You will not find 31 lower-maintenance points than T.J. Warren’s past two weeks. The Pacers rarely run plays for him. He operates within the offense and doesn’t waste a single motion. There hasn’t been a more decisive player in the bubble than Warren. He knows what he’s going to do with the ball the moment he gets it. 

31-point scorers aren’t supposed to cut like this. 

Even when he runs pick-and-roll, it’s quick and lethal. There’s no 10-second preamble like you’d see with James Harden or LeBron James. 

He is a coach’s dream, even if this streak came as a consequence of his coach’s nightmare. Nate McMillan is an offensive traditionalist. He plays two big men and abhors the 3-point line. But Domantas Sabonis’ injury forced him to go small, and it unleashed one of the game’s greatest flow scorers. 

Myles Turner shoots well enough for the Pacers to credibly play five out. Finding cracks in a defense is easier with quick guards in place of slow bigs. The Pacers are reaping the benefits of a movement they ignored for years, and now they have some decisions to make. Warren was a good scorer with two big men on the floor. His improved 3-point shooting made him completely functional as a small forward. Sabonis just made an All-Star team. Turner is the rare rim-protector that can also shoot. Neither is the sort of player a team would typically give up on. 

But if there’s any chance Warren can be this player for the long haul, the Pacers have to seriously consider pulling the trigger. Efficient 30-point scorers are the most valuable resource in basketball, and Indiana might have one. They’ll just have to decide how far they’re willing to go to keep him.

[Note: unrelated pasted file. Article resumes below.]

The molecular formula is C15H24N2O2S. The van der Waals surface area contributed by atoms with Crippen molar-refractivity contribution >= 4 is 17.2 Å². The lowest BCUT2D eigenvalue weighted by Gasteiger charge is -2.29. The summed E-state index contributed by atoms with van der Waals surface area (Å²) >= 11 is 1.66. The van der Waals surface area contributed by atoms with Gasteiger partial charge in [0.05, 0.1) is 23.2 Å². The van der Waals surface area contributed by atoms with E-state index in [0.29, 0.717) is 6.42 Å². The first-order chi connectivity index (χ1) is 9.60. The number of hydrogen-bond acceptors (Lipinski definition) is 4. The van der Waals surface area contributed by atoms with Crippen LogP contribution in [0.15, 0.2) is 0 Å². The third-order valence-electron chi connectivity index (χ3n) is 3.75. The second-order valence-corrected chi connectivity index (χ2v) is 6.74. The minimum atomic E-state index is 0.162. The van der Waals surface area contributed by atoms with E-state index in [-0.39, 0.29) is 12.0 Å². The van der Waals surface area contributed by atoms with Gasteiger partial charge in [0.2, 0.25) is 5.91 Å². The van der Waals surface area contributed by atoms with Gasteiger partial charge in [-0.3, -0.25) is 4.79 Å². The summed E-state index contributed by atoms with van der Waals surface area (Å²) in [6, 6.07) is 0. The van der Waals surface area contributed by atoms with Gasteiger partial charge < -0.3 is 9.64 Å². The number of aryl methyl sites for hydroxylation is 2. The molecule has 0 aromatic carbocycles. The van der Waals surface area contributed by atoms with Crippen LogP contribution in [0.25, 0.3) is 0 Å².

Pre-pandemic stats: 7.5 PPG, 4.1 REB, 0.7 AST, 14 MIN, 49.5/42.2/76.7 Shooting

Bubble stats: 22 PPG, 8.6 REB, 1.6 AST, 33.3 MIN, 55.1/42.2/93.1 Shooting

Porter’s individual shotmaking ability is obvious, and it is what will make him a star in a vacuum. But what’s going to make this Nuggets team special is the chemistry he’s developing with Nikola Jokic. Imagine a quarterback spending his entire career playing with 6-foot slot receivers… and then suddenly upgrading to Randy Moss. Porter is so big and athletic that defenses are helpless against him as a cutter and finisher. What are they supposed to do against things like this? 

Jokic is running many of the same two-man actions with Porter that he’d typically run with Murray. The difference in doing so with a 6-10 super-athlete is jarring. Rarely will you ever someone that big run around a center as if he’s on a string. Porter does it with ease. 

The best part? Jokic is rubbing off on Porter. Every now and then the rookie uncorks a “student has become the master” pass. Of course, defenses are so scared of him as a scorer that finding Jokic in scoring position is that much easier.

Young stars are only this malleable for so long. Kevin Durant was so set in his ways when he got to Golden State that he wouldn’t even run pick-and-roll with Stephen Curry. But Porter landed with the one player capable of cultivating every component of his offensive game before the ink dries on his stardom. Porter is going to grow up setting screens, moving off of the ball and passing at a high level, and the list of scorers with his potential that ever did all of that is very, very short. 

Pre-pandemic stats: 10.6 PPG, 9.5 REB, 1.3 AST, 25.7 MIN, 64.6/0/62 Shooting

Bubble stats: 15.7 PPG, 11 REB, 4.2 AST, 34.1 MIN, 67.3/0/72.7 Shooting

Defenses are too sophisticated to accommodate non-shooting centers that are non-factors with the ball in their hands. Defenses are going to try to trap Kyrie Irving off of late-game screens because Kyrie Irving having the ball is a much more dangerous proposition than Jarrett Allen having the ball. He’s going to get 4-on-3’s next year. He has to know what to do with them. If he’s not going to dribble and he’s not going to shoot, he has to be able to pass. 

He still has work to do in that regard. Short-roll passing is about vision and instinct. Identify the open man, pass to the open man. It has to be lightning quick to beat the recovering defense. But Allen has taken massive strides in that arena. He and Joe Harris toyed with a lethal give-and-go in Orlando that relied on those same reflexes. 

The assist numbers are a bit inflated. The proliferation of dribble hand-offs can skew big man numbers a bit. But the skills are translatable, and the Nets don’t need Allen to average four assists per game. They need him to make five or six basic plays per night, the sort that defenses are going to give away with Irving and Kevin Durant on the floor. It’s amazing how quickly above-average passers turn into elite ones when defenses are focused on superstars.